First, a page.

BANGKOK—Shares gained Monday in Europe after retreating in Asia, where they tracked Wall Street’s latest decline.
Last week, U.S. shares suffered their worst setback since early December. Reports on inflation, the jobs market, and retail spending have come in hotter than expected, leading analysts to raise forecasts for how high the Federal Reserve will have to take interest rates to slow the U.S. economy and cool inflation.
Higher rates pressure business activity and investment prices. So far, they do not seem to be slowing growth as much as anticipated. The S&P 500 fell 1.1 percent Friday to cap its third straight loss. The Dow Jones Industrial Average dropped 1 percent and the Nasdaq composite lost 1.7 percent.
“It is becoming increasingly apparent that inflation, and associated inflation expectations and wage pressures, will not decline in a predictable linear manner,” Mizuho Bank said in a commentary. Geopolitical tensions also were weighing on sentiment, it said, after the U.S. and other western countries imposed new sanctions on Russia for its war on Ukraine.
In Monday trading, Germany’s DAX rose 1.2 percent to 15,401.15 while the CAC 40 in Paris added 1.3 percent to 7,281.00. Britain’s FTSE 100 gained 0.9 percent to 7,945.59. The future for the Dow Jones Industrial Average climbed 0.3 percent and that for the S&P 500 gained 0.4 percent.
In Asia, Tokyo’s Nikkei 225 index edged 0.1 percent lower to 27,423.96 and the Kospi in Seoul gave up 0.9 percent to 2,402.64.
In Hong Kong, the Hang Seng lost 0.3 percent to 19,943.51 while the Shanghai Composite index was down 0.3 percent at 3,258.03. Australia’s S&P/ASX 200 shed 1.1 percent to 7,224.80.
Bangkok was 0.2 percent lower while the Sensex in Mumbai dropped 0.6 percent.
The measure of inflation preferred by the Fed, reported Friday, said prices were 4.7 percent higher in January than a year earlier, after ignoring costs for food and energy because they can swing more quickly than others. That was an acceleration from December’s inflation rate and was higher than economists’ expectations for 4.3 percent.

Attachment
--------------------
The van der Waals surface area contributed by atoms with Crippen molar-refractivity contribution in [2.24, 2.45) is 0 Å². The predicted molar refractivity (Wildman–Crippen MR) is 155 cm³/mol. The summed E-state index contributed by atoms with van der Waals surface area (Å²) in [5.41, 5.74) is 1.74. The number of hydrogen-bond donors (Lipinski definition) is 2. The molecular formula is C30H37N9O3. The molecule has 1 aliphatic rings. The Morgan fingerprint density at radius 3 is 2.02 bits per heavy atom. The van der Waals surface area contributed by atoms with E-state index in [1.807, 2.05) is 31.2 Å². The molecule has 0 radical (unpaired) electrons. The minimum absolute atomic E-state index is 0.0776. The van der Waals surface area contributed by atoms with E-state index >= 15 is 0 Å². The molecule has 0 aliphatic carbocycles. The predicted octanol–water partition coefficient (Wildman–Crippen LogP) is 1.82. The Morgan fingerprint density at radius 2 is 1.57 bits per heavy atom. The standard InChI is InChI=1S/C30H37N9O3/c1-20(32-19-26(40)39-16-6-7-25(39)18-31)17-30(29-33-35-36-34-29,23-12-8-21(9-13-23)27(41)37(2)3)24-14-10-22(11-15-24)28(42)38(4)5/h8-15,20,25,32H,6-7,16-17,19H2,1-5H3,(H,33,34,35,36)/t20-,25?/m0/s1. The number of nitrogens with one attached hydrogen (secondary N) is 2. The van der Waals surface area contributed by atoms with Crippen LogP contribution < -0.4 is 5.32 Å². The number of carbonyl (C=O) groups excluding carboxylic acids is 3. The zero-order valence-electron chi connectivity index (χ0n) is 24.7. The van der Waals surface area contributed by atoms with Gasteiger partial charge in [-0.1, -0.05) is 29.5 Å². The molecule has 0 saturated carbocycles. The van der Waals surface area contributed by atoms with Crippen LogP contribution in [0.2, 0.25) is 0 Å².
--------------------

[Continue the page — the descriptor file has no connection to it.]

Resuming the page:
It echoed other reports earlier in the month that showed inflation at both the consumer and wholesale levels was higher than expected in January.
Other data Friday showed that consumer spending, the biggest piece of the economy, returned to growth in January, rising 1.8 percent from December. A separate reading on sentiment among consumers came in slightly stronger than earlier thought, while sales of new homes improved a bit more than expected.
Such strength paired with the remarkably resilient job market raises the likelihood the economy might avoid a recession in the near term. But they also make it more likely that the Fed will keep interest rates higher for longer.
Tech and high-growth stocks have taken the brunt of selling pressure. Investments seen as the most expensive, riskiest, or making their investors wait the longest for big growth are among the most vulnerable to higher rates.
Traders are increasing bets on the Fed raising its benchmark rate to at least 5.25 percent and keeping it that high through the end of the year. It’s currently in a range of 4.50 percent to 4.75 percent, and it was at virtually zero a year ago.
Expectations for a firmer Fed have caused yields in the Treasury market to shoot higher this month, and they climbed further Friday.
The yield on the 10-year Treasury rose to 3.96 percent, up from 3.89 percent late Thursday. It helps set rates for mortgages and other important loans. The two-year yield, which moves more on expectations for the Fed, rose to 4.79 percent from 4.71 percent and is near its highest level since 2007.
In other trading Monday, U.S. benchmark crude oil rose 38 cents to $76.70 per barrel in electronic trading on the New York Mercantile Exchange. It gained 93 cents to $76.32 per barrel on Friday. Brent crude oil, the pricing basis for international trading, shed 34 cents to $83.16 per barrel.
The dollar fell to 136.35 Japanese yen from 136.45 yen. The euro rose to $1.0558 from $1.0549.
By Elaine Kurtenbach